Evaluating the Fair Tax

The Fair Tax is a classic example of a too good to be true set of claims. FactCheck.com has already evaluated some of these claims. But at this site we will do some more evaluating to encourage critical thinking. When we see political and economic claims we should habitually test them. Higher level math is not needed, just a willingness and ability to compare ideas we can see using numbers. When we do this with the Fair Tax claims, they prove doubtful, at best. Below we look at four problems relating to the claims about the Fair Tax.

Last Update: March 14, 2011

1: The Fair Tax is not fair
Both FactCheck.com and FairTax.org admit that the Fair Tax would increase the taxes on the middle class and decrease the taxes on the rich. Very few people actually believe that making the middle class pay a higher tax rate than the rich would be fair. We must remember the term Fair Tax is a title created for marketing purposes; it is not a description of that tax.
The problem can be demonstrated with a simple contrast. Picture two families, one with an income of \$20,000 and another with an income of \$2 million. The first family will spend about 100% of its income on consumption and still feel economic stress. Thus, 100% of their income will be taxed. The second family can live a luxurious life by spending \$200,000, just 10% of their income, on consumption, while investing the rest. Thus, the lower classes would have about 100% of their income taxed and the rich would have only about 10% of their income taxed.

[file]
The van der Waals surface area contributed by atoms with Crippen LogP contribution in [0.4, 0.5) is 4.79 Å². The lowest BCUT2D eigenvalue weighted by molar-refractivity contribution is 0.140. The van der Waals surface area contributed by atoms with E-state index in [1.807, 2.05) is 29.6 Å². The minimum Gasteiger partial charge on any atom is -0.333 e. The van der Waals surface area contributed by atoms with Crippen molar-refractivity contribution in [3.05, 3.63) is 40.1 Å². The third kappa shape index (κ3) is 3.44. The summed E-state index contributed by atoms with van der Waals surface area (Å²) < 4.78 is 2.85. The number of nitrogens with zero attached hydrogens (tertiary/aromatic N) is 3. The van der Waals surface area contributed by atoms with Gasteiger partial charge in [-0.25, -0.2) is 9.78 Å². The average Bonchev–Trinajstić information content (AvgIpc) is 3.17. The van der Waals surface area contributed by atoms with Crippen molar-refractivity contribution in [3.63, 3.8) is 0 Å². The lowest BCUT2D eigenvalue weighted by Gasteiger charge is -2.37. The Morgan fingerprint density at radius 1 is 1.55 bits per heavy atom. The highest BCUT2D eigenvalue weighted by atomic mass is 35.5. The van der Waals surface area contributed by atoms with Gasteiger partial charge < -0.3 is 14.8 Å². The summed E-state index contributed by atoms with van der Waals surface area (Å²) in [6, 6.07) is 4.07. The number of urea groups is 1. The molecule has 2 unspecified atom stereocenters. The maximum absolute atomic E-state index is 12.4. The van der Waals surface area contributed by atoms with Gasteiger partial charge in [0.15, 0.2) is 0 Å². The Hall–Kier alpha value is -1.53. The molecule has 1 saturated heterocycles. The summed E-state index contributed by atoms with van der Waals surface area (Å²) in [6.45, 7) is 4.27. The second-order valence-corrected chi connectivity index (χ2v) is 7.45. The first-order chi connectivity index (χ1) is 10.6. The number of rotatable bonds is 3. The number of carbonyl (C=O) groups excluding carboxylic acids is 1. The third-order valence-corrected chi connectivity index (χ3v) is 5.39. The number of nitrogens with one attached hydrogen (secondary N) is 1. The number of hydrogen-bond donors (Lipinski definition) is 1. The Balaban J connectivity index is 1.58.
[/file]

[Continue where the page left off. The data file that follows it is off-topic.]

There's an obvious consequence to this. After the tax on the rich drops from its current rate (nearly 30%) down to its "Fair" tax rate of about 5%, somebody will have to make up the difference. That would be those of us in the middle. If your income is below \$100,000 you should be concerned. The Fair tax would increase your taxes.

2: The Fair Tax would be larger than 30%
FairTax.org claimed the Fair tax would be about 23%, FactCheck.com says about 30%, and BusinessWeek reports about 60%. With a little reasoning we can see that the Business week estimate would be the closest to correct.